Voter turnout in California’s midterm primary elections was reportedly the highest its been since 1998, according to new numbers.
The Associated Press reported Friday that more than 37 percent of registered voters cast a ballot during the state’s June primary, a 12 percent increase from the previous midterm primary in 2014.
California Secretary of State Alex Padilla (D) certified the results on Friday, according to the report.
This year’s figures are comparable to voter turnout in the 2006 and 2010 midterm primaries, when 33 percent of registered voters came out.
“While these numbers show great progress, we know that we still have more work to do,” Padilla said Friday, according to the AP.
Mindy Romero, director of the California Civic Engagement Project at the University of Southern California, also told the outlet that California typically ranks in the bottom fourth of states in voter turnout.
However, high-profile contests, such as races for governor and U.S. Senate, likely helped spur turnout this year.
In cities such as Sacramento and San Mateo, Calif., all registered voters were mailed a ballot with the goal of increasing turnout, the AP noted. In San Mateo, voter turnout jumped by about 17 percent from 2014.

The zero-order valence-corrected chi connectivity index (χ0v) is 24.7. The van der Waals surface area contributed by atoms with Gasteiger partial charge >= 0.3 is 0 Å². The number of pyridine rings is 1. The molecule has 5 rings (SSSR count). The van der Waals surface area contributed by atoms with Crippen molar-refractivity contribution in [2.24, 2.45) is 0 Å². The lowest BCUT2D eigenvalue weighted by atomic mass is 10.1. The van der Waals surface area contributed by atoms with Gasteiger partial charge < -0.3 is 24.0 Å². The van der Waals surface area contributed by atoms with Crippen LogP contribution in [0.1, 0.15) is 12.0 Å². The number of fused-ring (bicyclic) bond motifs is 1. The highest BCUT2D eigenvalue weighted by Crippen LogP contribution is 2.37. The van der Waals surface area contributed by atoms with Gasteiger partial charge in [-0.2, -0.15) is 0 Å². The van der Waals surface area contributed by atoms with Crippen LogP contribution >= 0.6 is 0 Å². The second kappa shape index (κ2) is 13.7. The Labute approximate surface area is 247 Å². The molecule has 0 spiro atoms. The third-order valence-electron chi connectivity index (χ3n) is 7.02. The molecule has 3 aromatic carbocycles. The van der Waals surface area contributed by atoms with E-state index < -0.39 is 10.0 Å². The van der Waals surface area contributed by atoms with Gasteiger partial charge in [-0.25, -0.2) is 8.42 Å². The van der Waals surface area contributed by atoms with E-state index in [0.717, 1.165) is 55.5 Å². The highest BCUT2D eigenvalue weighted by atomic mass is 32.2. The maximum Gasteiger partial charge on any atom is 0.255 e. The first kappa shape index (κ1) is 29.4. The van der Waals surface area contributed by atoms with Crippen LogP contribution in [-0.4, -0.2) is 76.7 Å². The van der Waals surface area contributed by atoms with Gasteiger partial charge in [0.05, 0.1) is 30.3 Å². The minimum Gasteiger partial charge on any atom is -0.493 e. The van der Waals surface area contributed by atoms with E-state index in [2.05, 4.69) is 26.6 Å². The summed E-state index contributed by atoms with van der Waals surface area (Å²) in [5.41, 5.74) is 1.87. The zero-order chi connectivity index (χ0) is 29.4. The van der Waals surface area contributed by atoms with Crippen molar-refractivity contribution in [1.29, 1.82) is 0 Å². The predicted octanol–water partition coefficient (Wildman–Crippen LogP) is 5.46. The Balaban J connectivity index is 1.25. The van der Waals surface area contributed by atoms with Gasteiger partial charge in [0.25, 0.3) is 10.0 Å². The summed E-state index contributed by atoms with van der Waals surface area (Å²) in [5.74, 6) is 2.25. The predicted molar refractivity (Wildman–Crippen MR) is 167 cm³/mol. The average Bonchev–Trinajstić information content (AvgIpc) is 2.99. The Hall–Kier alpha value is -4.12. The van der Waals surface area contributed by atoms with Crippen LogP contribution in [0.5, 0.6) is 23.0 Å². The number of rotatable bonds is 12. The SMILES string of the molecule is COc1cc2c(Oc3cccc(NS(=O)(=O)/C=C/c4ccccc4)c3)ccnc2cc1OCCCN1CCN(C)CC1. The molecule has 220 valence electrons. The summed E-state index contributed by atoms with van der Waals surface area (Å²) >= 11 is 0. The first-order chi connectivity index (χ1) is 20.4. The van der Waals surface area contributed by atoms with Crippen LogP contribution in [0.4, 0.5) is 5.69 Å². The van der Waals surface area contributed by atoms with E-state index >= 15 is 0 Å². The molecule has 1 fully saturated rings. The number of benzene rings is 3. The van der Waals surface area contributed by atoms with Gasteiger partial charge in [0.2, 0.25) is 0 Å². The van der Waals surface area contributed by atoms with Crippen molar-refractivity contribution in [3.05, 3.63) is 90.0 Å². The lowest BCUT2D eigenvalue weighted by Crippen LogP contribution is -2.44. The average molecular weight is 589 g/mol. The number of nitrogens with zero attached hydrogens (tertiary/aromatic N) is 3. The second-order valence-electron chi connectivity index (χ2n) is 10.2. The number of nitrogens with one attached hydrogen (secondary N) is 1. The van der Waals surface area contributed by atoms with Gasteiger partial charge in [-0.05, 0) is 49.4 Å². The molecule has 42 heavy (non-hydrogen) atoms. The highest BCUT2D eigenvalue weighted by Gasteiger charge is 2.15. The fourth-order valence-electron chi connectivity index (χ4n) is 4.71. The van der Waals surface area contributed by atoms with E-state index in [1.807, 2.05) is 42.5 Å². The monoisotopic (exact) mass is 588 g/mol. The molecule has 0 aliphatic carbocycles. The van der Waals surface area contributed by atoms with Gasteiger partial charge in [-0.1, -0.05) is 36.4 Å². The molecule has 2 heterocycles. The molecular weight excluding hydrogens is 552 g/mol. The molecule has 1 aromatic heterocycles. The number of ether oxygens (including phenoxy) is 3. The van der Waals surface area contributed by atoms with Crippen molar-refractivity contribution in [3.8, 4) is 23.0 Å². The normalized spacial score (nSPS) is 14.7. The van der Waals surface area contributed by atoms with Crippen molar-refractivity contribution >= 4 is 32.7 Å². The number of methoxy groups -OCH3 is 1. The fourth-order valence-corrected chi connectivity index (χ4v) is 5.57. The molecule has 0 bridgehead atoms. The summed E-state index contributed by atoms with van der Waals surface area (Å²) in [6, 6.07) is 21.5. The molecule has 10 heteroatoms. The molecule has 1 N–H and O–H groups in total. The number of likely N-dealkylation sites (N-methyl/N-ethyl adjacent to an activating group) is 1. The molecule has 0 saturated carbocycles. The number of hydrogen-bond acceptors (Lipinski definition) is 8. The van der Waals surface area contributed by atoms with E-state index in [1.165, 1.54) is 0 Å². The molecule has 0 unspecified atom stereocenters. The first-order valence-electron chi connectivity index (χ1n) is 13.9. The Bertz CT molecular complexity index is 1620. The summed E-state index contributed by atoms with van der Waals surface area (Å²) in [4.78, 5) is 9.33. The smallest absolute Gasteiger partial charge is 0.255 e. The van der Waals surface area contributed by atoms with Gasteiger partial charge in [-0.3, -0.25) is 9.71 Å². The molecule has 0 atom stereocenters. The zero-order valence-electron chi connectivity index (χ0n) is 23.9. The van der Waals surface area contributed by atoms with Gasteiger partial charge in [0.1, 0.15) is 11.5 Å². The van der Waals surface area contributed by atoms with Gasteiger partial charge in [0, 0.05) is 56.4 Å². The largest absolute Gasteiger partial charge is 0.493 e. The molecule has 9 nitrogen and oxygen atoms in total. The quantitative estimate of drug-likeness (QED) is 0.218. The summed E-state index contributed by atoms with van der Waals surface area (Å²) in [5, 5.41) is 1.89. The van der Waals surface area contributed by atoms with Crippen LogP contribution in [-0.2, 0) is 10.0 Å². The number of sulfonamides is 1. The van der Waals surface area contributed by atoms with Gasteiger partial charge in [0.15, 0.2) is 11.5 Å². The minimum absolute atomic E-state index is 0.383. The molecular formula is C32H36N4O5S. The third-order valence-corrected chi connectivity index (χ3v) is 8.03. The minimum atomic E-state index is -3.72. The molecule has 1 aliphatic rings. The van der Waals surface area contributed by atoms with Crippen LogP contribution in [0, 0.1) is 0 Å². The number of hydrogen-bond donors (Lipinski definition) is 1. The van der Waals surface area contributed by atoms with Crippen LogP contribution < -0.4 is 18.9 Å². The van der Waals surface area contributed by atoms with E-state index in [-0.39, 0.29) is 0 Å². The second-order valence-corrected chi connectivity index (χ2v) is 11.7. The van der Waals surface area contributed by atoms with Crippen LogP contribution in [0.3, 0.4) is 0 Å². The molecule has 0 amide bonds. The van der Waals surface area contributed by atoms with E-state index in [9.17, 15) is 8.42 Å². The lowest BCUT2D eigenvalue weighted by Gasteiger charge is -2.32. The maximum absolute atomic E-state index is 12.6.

Overall, the five counties in California to use the new model experienced an increased in voter turnout.
The news of large voter turnout in California comes as Democratic lawmakers try to seize on opposition to President TrumpDonald John TrumpGiuliani: Trump interview with Mueller ‘further away’ ACLU calls for Trump officials to hand over info on immigrant children Kushner to join Pompeo for meetings with Mexican leaders MORE to retake both the House and Senate in this November’s midterms.
Democrats currently have a 10-point lead over Republicans on the generic House ballot, according to a Washington Post-Schar School poll released last week.